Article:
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Earthrise is a Science Fiction book series by Daniel Arenson.

In the 22nd century, humanity is on the verge of extinction. Various hostile aliens from across the galaxy have hunted humans for many years with little resistance. However, after having to endure the wrath of alien foes for so long, humanity decides to bang together to fight off the aliens and preserve their species before its too late.

The series is split into three separate sub-series, with Earthrise still ongoing.

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Earthrise

  1. Earth Alone
  2. Earth Lost
  3. Earth Rising
  4. Earth Fire
  5. Earth Shadows
  6. Earth Valor
  7. Earth Reborn
  8. Earth Honor
  9. Earth Eternal
  10. Earth Machines
  11. Earth Aflame
  12. Earth Unleashed
  13. Earth Remembers
  14. Earth in Darkness
  15. Earth, Our Home

Children of Earthrise

  1. The Heirs of Earth
  2. A Memory of Earth
  3. An Echo of Earth
  4. The War for Earth
  5. The Song of Earth
  6. The Legacy of Earth

Soldiers of Earthrise

  1. The Earthling
  2. Earthlings
  3. Earthling's War
  4. I, Earthling
  5. The Earthling's Daughter
  6. We are Earthlings

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The Earthrise series contains examples of:

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    In General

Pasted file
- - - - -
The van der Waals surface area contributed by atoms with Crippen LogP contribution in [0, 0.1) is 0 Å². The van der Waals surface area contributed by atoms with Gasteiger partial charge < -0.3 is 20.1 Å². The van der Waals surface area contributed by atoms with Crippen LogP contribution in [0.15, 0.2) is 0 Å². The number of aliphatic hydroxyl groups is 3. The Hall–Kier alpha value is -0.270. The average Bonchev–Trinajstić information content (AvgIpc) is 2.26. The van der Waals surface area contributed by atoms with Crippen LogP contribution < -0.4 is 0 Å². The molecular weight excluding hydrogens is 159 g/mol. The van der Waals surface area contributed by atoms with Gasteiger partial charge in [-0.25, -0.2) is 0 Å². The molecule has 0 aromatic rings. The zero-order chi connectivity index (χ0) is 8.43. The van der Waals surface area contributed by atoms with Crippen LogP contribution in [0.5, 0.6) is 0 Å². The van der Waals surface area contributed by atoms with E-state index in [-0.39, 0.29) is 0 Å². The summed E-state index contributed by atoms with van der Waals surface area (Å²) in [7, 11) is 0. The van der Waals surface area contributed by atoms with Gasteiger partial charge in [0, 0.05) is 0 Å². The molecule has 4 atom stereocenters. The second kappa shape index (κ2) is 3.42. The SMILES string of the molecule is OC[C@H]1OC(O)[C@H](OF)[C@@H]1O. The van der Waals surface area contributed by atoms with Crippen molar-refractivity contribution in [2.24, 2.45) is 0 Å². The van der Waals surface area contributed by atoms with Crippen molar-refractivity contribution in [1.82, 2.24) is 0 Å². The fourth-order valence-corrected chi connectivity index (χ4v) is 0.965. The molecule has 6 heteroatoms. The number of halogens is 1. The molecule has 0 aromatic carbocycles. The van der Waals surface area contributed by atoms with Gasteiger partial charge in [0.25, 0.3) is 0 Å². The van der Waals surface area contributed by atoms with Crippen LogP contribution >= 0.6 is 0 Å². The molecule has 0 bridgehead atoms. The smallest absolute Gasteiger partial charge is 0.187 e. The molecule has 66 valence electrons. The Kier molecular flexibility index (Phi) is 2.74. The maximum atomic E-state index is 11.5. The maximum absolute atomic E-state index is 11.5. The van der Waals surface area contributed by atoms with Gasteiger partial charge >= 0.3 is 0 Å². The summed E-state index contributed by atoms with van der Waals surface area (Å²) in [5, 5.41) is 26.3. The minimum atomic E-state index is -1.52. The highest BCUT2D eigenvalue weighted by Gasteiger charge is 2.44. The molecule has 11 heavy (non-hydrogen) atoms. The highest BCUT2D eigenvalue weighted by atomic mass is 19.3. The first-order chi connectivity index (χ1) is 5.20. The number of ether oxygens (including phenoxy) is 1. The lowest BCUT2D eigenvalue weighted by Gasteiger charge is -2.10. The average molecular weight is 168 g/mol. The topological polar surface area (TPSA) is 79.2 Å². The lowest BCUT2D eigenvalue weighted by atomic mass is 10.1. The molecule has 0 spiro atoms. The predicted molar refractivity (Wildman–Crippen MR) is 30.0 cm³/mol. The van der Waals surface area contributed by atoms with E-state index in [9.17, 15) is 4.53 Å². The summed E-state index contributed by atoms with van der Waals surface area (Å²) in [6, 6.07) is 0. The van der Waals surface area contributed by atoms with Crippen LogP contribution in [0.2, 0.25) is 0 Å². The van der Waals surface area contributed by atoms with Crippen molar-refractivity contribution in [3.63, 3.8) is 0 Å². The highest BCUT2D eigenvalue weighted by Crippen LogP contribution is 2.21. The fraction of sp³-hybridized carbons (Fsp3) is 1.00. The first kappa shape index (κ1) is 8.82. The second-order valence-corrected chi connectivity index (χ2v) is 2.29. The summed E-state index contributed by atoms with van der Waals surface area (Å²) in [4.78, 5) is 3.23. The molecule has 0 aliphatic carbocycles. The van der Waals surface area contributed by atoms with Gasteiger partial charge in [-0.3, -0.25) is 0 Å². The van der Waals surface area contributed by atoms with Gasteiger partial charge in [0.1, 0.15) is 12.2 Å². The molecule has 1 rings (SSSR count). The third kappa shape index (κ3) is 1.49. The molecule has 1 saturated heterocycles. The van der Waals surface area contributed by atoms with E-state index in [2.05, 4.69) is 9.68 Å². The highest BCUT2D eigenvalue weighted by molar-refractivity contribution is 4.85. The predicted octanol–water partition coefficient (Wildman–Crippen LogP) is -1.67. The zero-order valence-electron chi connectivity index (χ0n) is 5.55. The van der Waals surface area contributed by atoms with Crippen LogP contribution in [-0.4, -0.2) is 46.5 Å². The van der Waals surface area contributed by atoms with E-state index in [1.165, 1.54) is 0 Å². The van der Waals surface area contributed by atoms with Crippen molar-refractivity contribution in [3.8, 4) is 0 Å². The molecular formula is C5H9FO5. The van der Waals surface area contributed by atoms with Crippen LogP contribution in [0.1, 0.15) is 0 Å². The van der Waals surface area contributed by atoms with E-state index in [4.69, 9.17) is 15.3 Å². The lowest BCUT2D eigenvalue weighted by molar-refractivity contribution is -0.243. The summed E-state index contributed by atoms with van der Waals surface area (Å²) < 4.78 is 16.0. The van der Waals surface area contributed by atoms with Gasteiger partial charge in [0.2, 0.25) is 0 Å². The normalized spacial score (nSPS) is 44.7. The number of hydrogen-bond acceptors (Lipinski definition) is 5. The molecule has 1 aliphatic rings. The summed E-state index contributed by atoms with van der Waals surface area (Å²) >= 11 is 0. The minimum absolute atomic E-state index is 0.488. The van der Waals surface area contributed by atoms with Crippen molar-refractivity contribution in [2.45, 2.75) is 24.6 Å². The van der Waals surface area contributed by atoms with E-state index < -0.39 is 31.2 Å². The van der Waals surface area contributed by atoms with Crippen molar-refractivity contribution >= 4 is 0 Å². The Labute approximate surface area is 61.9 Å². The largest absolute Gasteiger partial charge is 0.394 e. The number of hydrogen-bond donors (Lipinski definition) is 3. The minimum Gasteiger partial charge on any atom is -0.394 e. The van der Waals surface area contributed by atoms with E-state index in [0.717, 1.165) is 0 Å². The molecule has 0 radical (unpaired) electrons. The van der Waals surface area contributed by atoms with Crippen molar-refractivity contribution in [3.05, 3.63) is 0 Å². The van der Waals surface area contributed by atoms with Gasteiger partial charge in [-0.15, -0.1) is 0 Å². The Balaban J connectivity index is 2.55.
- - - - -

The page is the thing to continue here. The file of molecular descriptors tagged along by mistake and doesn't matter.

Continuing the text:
• Anyone Can Die: Men, women, children, recurring characters, main characters—it doesn't matter. Nobody has Plot Armor in this series. Even some of the lead male and female protagonists perish over the course of some of the books.
  • Gorn: As expected, given it's a Daniel Arenson book series. Gory deaths are all over the place, and the author isn't shy about going into horrific detail.

    Earthrise 

    Children of Earthrise 

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    Soldiers of Earthrise 
  • Big Bad: President Henry "Hank" Hale for the first half of the series. He's the one who started the war against Bahay and is keeping it going until the Bahayans are wiped out. After the war ends and President Hale is driven out of office, the Red Cardinal, a vicious Bahayan tyrant, replaces him as the new threat against Bahay.
  • Bittersweet Ending: Jon defeats Papa Dominus, Maria kills Ernesto and Dark Mother, and their friends, family, and other Bahayans succeed in finding new homes to live their lives in peace. The Earthling/Bahayan War has finally ended, and a newer, peace-loving president now rules Earth. But millions of innocents and soldiers have perished—George, Lizzy, and Carter among them—Kaelyn can never have children due to the injury she suffered, Jon loses an arm fighting Papa Dominus, and Maria kills herself upon learning that Jon married Kaelyn.
  • Chekhov's Gun: Maria's father's dagger, which she keeps around throughout all six books after she has a vision explaining it'll be useful for something. She ends up killing herself with it in the final book.